• Leveraging for Conservation at Scale
  • Enhancing Stewardship and Science Access and Engagement


Healing and Repairing – Re-Imagining Conservation From Where Our Lives Intersect

Maine Coast Heritage Trust

Healing and Repairing is a joint project with Maine Coast Heritage Trust to offer observations on a moment when much is evolving in the relationship between people and place in Maine, and to share an essay that respectfully stretches and encourages the hearts and minds of those who care about both. The audience for this essay is people everywhere who think, work and devote their lives to healthy soils, forests, oceans and people. This is a story mostly about Maine; hopefully people from other places will be able to see themselves and their situations within this story.


Call to Action Item #22 – Scaling Up: 2011-2016 Accomplishments Report and Next Steps

National Park Service

This report provides an overview and successes of C2A Item 22, and also includes invited papers from multiple authors that illustrate the truly collaborative nature of this endeavor as well as next steps as move for-ward into the NPS second century of stewardship and conservation of our nation’s protected lands and waters.

Catalysts for Conservation: Exploring Behavioral Science Insights for Natural Resource Investments

Resources for the Future
January 2013

Scientific complexities and uncertainties, interconnections, and the need to coordinate across jurisdictions and scales challenge our ability to address environmental issues. These challenges and their solutions are linked to the attitudes, choices, and actions of individuals, families, communities, businesses, lawmakers, and nations. This report summarizes insights from multiple social and behavioral science research disciplines to shed light on environmental attitudes and corresponding behaviors. We define environmental behavior as the decisions and choices that (a) affect the efficient and effective use of natural resources; (b) reduce waste (energy, water, material, and so on); (c) reduce pollution; and (d) facilitate the management of terrestrial and marine ecosystems to restore, enhance, or preserve these ecosystems, their functions, and interconnected biodiversity.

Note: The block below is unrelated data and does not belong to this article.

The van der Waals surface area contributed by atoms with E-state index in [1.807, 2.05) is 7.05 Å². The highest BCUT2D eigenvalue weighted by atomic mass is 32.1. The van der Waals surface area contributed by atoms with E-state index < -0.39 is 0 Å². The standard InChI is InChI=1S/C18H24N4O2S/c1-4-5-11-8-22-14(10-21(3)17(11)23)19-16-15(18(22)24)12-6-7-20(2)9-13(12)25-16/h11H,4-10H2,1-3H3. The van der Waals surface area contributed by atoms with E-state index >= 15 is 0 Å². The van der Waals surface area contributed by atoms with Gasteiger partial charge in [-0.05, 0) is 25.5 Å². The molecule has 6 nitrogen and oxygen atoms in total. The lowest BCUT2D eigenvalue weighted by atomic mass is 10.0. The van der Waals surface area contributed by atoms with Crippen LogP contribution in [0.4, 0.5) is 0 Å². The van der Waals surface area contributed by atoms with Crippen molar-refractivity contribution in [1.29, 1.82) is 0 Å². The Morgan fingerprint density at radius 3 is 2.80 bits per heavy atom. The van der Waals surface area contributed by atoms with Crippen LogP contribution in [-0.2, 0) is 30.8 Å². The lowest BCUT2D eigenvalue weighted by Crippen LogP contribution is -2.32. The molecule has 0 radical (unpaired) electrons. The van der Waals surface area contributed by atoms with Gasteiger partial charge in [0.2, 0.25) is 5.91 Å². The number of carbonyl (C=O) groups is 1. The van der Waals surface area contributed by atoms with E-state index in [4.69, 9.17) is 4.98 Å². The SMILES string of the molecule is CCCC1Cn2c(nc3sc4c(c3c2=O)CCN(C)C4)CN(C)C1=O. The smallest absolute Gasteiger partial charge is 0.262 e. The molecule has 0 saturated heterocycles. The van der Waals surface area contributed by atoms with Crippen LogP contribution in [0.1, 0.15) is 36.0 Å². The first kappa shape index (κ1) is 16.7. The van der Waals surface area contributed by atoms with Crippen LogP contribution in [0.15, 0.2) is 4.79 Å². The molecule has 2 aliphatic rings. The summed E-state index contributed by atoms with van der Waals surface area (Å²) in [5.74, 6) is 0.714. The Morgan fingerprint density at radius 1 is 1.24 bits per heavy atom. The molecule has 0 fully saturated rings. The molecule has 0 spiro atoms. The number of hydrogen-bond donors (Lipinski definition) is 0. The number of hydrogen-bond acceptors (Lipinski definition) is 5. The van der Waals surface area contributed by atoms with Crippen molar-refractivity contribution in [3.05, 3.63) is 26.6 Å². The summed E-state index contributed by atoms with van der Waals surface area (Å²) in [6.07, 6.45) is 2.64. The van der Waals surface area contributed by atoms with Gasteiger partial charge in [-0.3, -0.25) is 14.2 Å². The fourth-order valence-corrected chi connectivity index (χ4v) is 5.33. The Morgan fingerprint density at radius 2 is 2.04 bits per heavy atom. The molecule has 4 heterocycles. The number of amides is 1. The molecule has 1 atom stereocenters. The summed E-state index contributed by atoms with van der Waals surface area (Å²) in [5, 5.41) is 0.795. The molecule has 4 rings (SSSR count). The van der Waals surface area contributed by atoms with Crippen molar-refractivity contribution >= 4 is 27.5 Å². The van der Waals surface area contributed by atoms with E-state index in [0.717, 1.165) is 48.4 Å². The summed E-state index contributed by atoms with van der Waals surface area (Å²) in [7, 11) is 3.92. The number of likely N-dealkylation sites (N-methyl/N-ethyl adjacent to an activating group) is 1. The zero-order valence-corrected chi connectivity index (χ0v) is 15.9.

Breaking Barriers, Building Bridges: Collaborative Forest Landscape Restoration Handbook

Northern Arizona University Ecological Restoration Institute

Collaborative landscape-scale forest restoration on federally managed lands is an exciting, new public process designed to rescue dry, frequent-fire forest ecosystems through land management actions supported by science and social agreements. Such a complex, multi-perspective undertaking involves individuals, communities, organizations, federal and state agencies, and tribes. This handbook aims to serve as a bridge to the many individual and institutional barriers that collaborative groups may encounter in the process.